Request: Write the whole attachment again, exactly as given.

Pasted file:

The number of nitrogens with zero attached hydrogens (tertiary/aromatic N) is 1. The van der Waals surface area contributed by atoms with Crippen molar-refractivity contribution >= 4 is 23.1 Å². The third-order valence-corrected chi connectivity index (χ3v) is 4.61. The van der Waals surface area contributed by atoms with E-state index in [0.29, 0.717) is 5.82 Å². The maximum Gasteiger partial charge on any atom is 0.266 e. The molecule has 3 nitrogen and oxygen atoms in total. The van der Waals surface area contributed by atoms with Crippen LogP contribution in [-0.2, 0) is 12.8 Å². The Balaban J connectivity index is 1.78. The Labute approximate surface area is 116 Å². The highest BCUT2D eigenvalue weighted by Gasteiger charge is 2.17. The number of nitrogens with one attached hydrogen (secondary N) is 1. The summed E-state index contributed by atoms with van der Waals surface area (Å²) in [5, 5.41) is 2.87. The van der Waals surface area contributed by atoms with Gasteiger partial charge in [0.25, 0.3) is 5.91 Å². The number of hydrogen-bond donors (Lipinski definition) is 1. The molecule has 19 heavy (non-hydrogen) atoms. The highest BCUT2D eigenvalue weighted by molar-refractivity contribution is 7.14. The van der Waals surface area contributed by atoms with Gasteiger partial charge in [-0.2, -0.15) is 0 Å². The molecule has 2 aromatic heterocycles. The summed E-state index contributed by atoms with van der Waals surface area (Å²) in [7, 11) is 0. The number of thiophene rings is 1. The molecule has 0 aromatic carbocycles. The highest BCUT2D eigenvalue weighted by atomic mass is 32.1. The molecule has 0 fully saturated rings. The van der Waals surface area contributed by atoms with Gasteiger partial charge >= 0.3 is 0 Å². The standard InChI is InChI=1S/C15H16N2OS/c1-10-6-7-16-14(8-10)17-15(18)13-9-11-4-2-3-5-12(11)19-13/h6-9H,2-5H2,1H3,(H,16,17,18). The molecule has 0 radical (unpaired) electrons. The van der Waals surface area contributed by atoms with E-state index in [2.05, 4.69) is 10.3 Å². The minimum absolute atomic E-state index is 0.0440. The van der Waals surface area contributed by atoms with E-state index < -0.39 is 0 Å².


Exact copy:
The number of nitrogens with zero attached hydrogens (tertiary/aromatic N) is 1. The van der Waals surface area contributed by atoms with Crippen molar-refractivity contribution >= 4 is 23.1 Å². The third-order valence-corrected chi connectivity index (χ3v) is 4.61. The van der Waals surface area contributed by atoms with E-state index in [0.29, 0.717) is 5.82 Å². The maximum Gasteiger partial charge on any atom is 0.266 e. The molecule has 3 nitrogen and oxygen atoms in total. The van der Waals surface area contributed by atoms with Crippen LogP contribution in [-0.2, 0) is 12.8 Å². The Balaban J connectivity index is 1.78. The Labute approximate surface area is 116 Å². The highest BCUT2D eigenvalue weighted by Gasteiger charge is 2.17. The number of nitrogens with one attached hydrogen (secondary N) is 1. The summed E-state index contributed by atoms with van der Waals surface area (Å²) in [5, 5.41) is 2.87. The van der Waals surface area contributed by atoms with Gasteiger partial charge in [0.25, 0.3) is 5.91 Å². The number of hydrogen-bond donors (Lipinski definition) is 1. The molecule has 19 heavy (non-hydrogen) atoms. The highest BCUT2D eigenvalue weighted by molar-refractivity contribution is 7.14. The van der Waals surface area contributed by atoms with Gasteiger partial charge in [-0.2, -0.15) is 0 Å². The molecule has 2 aromatic heterocycles. The summed E-state index contributed by atoms with van der Waals surface area (Å²) in [7, 11) is 0. The number of thiophene rings is 1. The molecule has 0 aromatic carbocycles. The highest BCUT2D eigenvalue weighted by atomic mass is 32.1. The molecule has 0 fully saturated rings. The van der Waals surface area contributed by atoms with Gasteiger partial charge >= 0.3 is 0 Å². The standard InChI is InChI=1S/C15H16N2OS/c1-10-6-7-16-14(8-10)17-15(18)13-9-11-4-2-3-5-12(11)19-13/h6-9H,2-5H2,1H3,(H,16,17,18). The molecule has 0 radical (unpaired) electrons. The van der Waals surface area contributed by atoms with E-state index in [2.05, 4.69) is 10.3 Å². The minimum absolute atomic E-state index is 0.0440. The van der Waals surface area contributed by atoms with E-state index < -0.39 is 0 Å².